It’s official – I am in love with humpback whales, and I think I am hooked for life.
Sorry about the prolonged absence, but we have just returned from the most fantastic holiday, the main focus of which was swimming with humpback whales in the Ha’apai group of islands in Tonga.
I promise not to bore you utterly with too many photos, but you have to have one or two, just to get into the swing of things. Here’s one of my new friends, who came out to play with us:
And here’s where we had to spend our time when we were not fraternising with 50-tonne sea mammals:
Getting to Foa Island* involved a very small plane – one where we had to be weighed and then allocated a seat where the weight of one’s bottom would hopefully not bring down the aircraft (you can just imagine Lyce Doucet reporting such an incident on the BBC : ‘Initial reports suggest that the sheer weight of the woman’s bottom in 8C is thought to have unbalanced the aircraft.’) It’s enough to give you nightmares. I hate flying and I particularly dislike small planes, but I would happily put up with it again, just to spend another week with the whales. When I was brave enough to look up, the view from the window was pretty cool too.
We stayed at a tiny resort called Sandy Beach Resort, which was hand-built by local people and where everything is designed to impact as little as possible on the environment. It is possibly the most beautiful place I have ever visited. The resort is set on the most gorgeous white sand beach, right next to the reef, so you can snorkel just a few steps from your front door and be mingling with parrot fish and stingrays within minutes of your arrival. The resort has just 12 bungalows, which are more than comfortable, and the small number of guests means that everyone actually talks to each other and it’s easy to make new friends (Boris’s coconut house cocktail helps with that too…)
We were fantastically fed by Heidi, one of the owners, and she has kindly given me a couple of our favourite recipes from our week there – I will share them with you when I have a chance to try them out. Every day, as well as providing the most delicious breakfast and dinner, she and her team made something different for our boat picnic – food always tastes good on a boat, but this was exceptional. Here’s EJ, our guide, caught in the act of finishing up the salad:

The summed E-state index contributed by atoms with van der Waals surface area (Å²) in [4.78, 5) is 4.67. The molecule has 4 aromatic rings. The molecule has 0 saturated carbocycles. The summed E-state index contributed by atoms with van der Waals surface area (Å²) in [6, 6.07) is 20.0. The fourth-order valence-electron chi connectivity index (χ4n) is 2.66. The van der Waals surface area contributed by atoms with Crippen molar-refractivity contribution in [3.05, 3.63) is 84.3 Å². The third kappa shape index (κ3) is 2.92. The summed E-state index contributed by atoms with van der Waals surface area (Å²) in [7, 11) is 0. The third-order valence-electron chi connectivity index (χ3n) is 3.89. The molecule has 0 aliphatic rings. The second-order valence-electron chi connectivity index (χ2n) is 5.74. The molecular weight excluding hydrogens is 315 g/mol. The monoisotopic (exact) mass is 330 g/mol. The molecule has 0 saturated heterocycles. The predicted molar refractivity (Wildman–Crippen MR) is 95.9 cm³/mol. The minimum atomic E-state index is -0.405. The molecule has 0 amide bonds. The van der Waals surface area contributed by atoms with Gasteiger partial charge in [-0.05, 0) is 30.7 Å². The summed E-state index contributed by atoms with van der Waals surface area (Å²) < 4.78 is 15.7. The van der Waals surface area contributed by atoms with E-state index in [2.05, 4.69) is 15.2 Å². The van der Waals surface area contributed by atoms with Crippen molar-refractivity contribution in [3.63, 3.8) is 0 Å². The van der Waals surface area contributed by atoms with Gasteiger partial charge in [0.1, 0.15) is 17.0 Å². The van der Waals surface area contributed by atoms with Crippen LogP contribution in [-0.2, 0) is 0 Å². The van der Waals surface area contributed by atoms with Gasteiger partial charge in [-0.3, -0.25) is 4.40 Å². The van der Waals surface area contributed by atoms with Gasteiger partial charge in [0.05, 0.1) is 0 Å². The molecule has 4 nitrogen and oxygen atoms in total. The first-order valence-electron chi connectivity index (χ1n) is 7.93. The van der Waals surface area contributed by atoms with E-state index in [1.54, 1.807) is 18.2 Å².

Our journey home this week was a bit of a marathon, so things are by no means back to normal yet. I have crazy hair (again), so today involves a trip to John to have it tamed, so that means cake of course. I did a minor grocery shop yesterday, but I was having to rack my brains this morning to come up with something for which I had both the inclination and the ingredients.
I chanced upon an article in today’s Guardian for a Dorset apple cake, which reminded me of a cake I used to make back in the 1980s when I worked in a ski resort in the Alps. Cakes there generally had to be of a fairly substantial nature, as sponges don’t rise in the normal fashion at 2,000 metres – they rise spectacularly and then collapse into something that looks like one of those cushions you can get if you suffer from haemorrhoids .
The recipe I am giving you today has been a particular favourite for more than three decades. It has a crunchy top and a deliciously fudgy centre. It is a useful recipe to add to your repertoire, because you can mix and match the spices and fruit according to what you have on hand. You can use whichever spices you like (cardamom is nice for something a little more exotic), and you can make it with just apples (or pears) and miss out the sultanas – whatever you feel like on the day. The cake can be served warm, with cream or ice cream on the side, for a casual dessert, or cut into slices and served with a piece of tangy cheese for an afternoon pick-me-up (Cheddar or Wensleydale would be perfect, Turkish kaşar less so, unfortunately for us).
The cake is in the oven as we speak and it’s smelling delicious. Here’s the recipe:
Spiced apple cake
Cuts into 8 – 12 slices
150g very soft butter or margarine
150g brown sugar (I used Demerara), plus extra for sprinkling
150g wholemeal flour
75g plain white flour
2 teaspoons baking powder
1 teaspoon ground ginger
1 teaspoon cinnamon
1 teaspoon of ground nutmeg
2 -3 eggs (mine were tiny, so I used 3, but 2 large ones are enough)
1 rounded tablespoon plain yoghurt (or you could use milk)
2 apples, peeled and diced
125g sultanas or raisins
100g walnuts, chopped
You will need a 21cm (or similar size) round cake tin, greased and base lined
Pre-heat the oven to 160C.
Whisk the butter or margarine with the sugar until light and fluffy, then add the eggs and yoghurt (or milk).
Whisk again, then sift in the flour, baking powder and spices, then mix again until well combined.
Stir in the diced apples and the sultanas – the mixture should be quite stiff, so you might need to use a bit of elbow grease. Don’t be tempted to add more liquid, as the apples will give off a lot of juice and you don’t want your cake to end up with a soggy centre.
Smooth the top with the back of a spoon, then scatter over the chopped walnuts and sprinkle generously with brown sugar. (Please note that my cake tin is, in fact, straight sided – it is just the angle of the photo that makes it look basin-shaped).
Bake for one hour, 15 minutes. When the cake is ready, it will just very fractionally start to pull away from the sides of the tin. Leave to cool completely before turning out of the tin.
*Our trip was arranged by Majestic Whale Encounters in Sydney, who take care of all arrangements including accommodation, internal flights, transfers and whale-swimming activities, as well as providing a resort-based representative throughout the season (July to October).